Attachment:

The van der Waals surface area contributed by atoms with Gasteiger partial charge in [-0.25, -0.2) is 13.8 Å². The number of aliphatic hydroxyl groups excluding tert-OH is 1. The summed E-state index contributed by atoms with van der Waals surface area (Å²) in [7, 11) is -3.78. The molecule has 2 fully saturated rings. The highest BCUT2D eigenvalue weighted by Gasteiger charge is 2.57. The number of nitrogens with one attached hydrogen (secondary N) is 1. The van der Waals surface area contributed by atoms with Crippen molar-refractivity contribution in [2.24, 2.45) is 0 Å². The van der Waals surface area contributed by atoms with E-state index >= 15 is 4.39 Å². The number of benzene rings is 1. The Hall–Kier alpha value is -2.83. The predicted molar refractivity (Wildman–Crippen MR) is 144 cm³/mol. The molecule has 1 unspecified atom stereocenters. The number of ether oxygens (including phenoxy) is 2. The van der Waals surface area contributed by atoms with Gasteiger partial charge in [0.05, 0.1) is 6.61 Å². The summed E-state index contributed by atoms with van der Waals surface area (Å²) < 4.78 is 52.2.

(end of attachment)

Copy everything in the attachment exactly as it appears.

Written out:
The van der Waals surface area contributed by atoms with Gasteiger partial charge in [-0.25, -0.2) is 13.8 Å². The number of aliphatic hydroxyl groups excluding tert-OH is 1. The summed E-state index contributed by atoms with van der Waals surface area (Å²) in [7, 11) is -3.78. The molecule has 2 fully saturated rings. The highest BCUT2D eigenvalue weighted by Gasteiger charge is 2.57. The number of nitrogens with one attached hydrogen (secondary N) is 1. The van der Waals surface area contributed by atoms with Crippen molar-refractivity contribution in [2.24, 2.45) is 0 Å². The van der Waals surface area contributed by atoms with E-state index >= 15 is 4.39 Å². The number of benzene rings is 1. The Hall–Kier alpha value is -2.83. The predicted molar refractivity (Wildman–Crippen MR) is 144 cm³/mol. The molecule has 1 unspecified atom stereocenters. The number of ether oxygens (including phenoxy) is 2. The van der Waals surface area contributed by atoms with Gasteiger partial charge in [0.05, 0.1) is 6.61 Å². The summed E-state index contributed by atoms with van der Waals surface area (Å²) < 4.78 is 52.2.